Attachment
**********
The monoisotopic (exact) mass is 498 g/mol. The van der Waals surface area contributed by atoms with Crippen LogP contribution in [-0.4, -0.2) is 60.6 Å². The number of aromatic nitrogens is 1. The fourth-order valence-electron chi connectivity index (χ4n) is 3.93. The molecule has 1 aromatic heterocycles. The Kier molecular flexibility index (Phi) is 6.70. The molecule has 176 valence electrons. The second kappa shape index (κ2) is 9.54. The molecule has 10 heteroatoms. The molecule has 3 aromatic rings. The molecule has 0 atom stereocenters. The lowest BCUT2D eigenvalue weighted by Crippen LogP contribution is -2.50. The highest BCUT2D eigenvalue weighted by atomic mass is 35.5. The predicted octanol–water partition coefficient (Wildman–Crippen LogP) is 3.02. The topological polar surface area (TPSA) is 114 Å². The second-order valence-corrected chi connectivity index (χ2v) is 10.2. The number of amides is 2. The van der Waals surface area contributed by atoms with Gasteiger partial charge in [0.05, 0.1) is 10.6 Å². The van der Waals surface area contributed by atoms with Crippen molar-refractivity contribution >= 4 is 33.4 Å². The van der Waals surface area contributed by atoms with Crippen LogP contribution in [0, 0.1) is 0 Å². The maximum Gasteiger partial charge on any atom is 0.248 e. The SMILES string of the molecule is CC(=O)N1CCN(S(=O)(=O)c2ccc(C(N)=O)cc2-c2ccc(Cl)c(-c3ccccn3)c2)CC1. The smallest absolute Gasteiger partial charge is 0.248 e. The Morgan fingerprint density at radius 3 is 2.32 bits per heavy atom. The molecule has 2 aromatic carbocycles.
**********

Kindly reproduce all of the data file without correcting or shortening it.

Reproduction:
The monoisotopic (exact) mass is 498 g/mol. The van der Waals surface area contributed by atoms with Crippen LogP contribution in [-0.4, -0.2) is 60.6 Å². The number of aromatic nitrogens is 1. The fourth-order valence-electron chi connectivity index (χ4n) is 3.93. The molecule has 1 aromatic heterocycles. The Kier molecular flexibility index (Phi) is 6.70. The molecule has 176 valence electrons. The second kappa shape index (κ2) is 9.54. The molecule has 10 heteroatoms. The molecule has 3 aromatic rings. The molecule has 0 atom stereocenters. The lowest BCUT2D eigenvalue weighted by Crippen LogP contribution is -2.50. The highest BCUT2D eigenvalue weighted by atomic mass is 35.5. The predicted octanol–water partition coefficient (Wildman–Crippen LogP) is 3.02. The topological polar surface area (TPSA) is 114 Å². The second-order valence-corrected chi connectivity index (χ2v) is 10.2. The number of amides is 2. The van der Waals surface area contributed by atoms with Gasteiger partial charge in [0.05, 0.1) is 10.6 Å². The van der Waals surface area contributed by atoms with Crippen molar-refractivity contribution >= 4 is 33.4 Å². The van der Waals surface area contributed by atoms with Crippen LogP contribution in [0, 0.1) is 0 Å². The maximum Gasteiger partial charge on any atom is 0.248 e. The SMILES string of the molecule is CC(=O)N1CCN(S(=O)(=O)c2ccc(C(N)=O)cc2-c2ccc(Cl)c(-c3ccccn3)c2)CC1. The smallest absolute Gasteiger partial charge is 0.248 e. The Morgan fingerprint density at radius 3 is 2.32 bits per heavy atom. The molecule has 2 aromatic carbocycles.